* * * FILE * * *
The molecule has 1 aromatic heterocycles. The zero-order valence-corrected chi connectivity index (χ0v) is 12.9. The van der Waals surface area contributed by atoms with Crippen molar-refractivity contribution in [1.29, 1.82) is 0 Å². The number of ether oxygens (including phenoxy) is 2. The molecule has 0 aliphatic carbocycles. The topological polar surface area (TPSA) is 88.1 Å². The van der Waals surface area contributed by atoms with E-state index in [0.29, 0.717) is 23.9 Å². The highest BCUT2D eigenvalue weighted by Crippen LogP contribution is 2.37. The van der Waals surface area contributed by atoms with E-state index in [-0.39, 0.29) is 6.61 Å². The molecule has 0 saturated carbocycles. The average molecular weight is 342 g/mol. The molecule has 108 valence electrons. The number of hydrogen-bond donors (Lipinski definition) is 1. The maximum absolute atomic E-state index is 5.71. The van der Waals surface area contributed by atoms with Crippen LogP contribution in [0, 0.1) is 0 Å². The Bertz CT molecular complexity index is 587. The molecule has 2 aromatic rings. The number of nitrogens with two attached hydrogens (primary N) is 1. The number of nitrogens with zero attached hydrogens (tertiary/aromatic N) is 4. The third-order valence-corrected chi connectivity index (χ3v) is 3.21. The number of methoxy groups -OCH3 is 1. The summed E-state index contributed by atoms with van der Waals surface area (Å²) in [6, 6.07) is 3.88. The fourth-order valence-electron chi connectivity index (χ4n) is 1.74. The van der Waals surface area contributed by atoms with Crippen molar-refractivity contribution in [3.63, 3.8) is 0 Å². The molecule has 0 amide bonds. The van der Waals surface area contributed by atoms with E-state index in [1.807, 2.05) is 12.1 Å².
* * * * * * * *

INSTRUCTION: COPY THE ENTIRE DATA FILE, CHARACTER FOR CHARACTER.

The molecule has 1 aromatic heterocycles. The zero-order valence-corrected chi connectivity index (χ0v) is 12.9. The van der Waals surface area contributed by atoms with Crippen molar-refractivity contribution in [1.29, 1.82) is 0 Å². The number of ether oxygens (including phenoxy) is 2. The molecule has 0 aliphatic carbocycles. The topological polar surface area (TPSA) is 88.1 Å². The van der Waals surface area contributed by atoms with E-state index in [0.29, 0.717) is 23.9 Å². The highest BCUT2D eigenvalue weighted by Crippen LogP contribution is 2.37. The van der Waals surface area contributed by atoms with E-state index in [-0.39, 0.29) is 6.61 Å². The molecule has 0 saturated carbocycles. The average molecular weight is 342 g/mol. The molecule has 108 valence electrons. The number of hydrogen-bond donors (Lipinski definition) is 1. The maximum absolute atomic E-state index is 5.71. The van der Waals surface area contributed by atoms with Crippen LogP contribution in [0, 0.1) is 0 Å². The Bertz CT molecular complexity index is 587. The molecule has 2 aromatic rings. The number of nitrogens with two attached hydrogens (primary N) is 1. The number of nitrogens with zero attached hydrogens (tertiary/aromatic N) is 4. The third-order valence-corrected chi connectivity index (χ3v) is 3.21. The number of methoxy groups -OCH3 is 1. The summed E-state index contributed by atoms with van der Waals surface area (Å²) in [6, 6.07) is 3.88. The fourth-order valence-electron chi connectivity index (χ4n) is 1.74. The van der Waals surface area contributed by atoms with Crippen molar-refractivity contribution in [3.63, 3.8) is 0 Å². The molecule has 0 amide bonds. The van der Waals surface area contributed by atoms with E-state index in [1.807, 2.05) is 12.1 Å².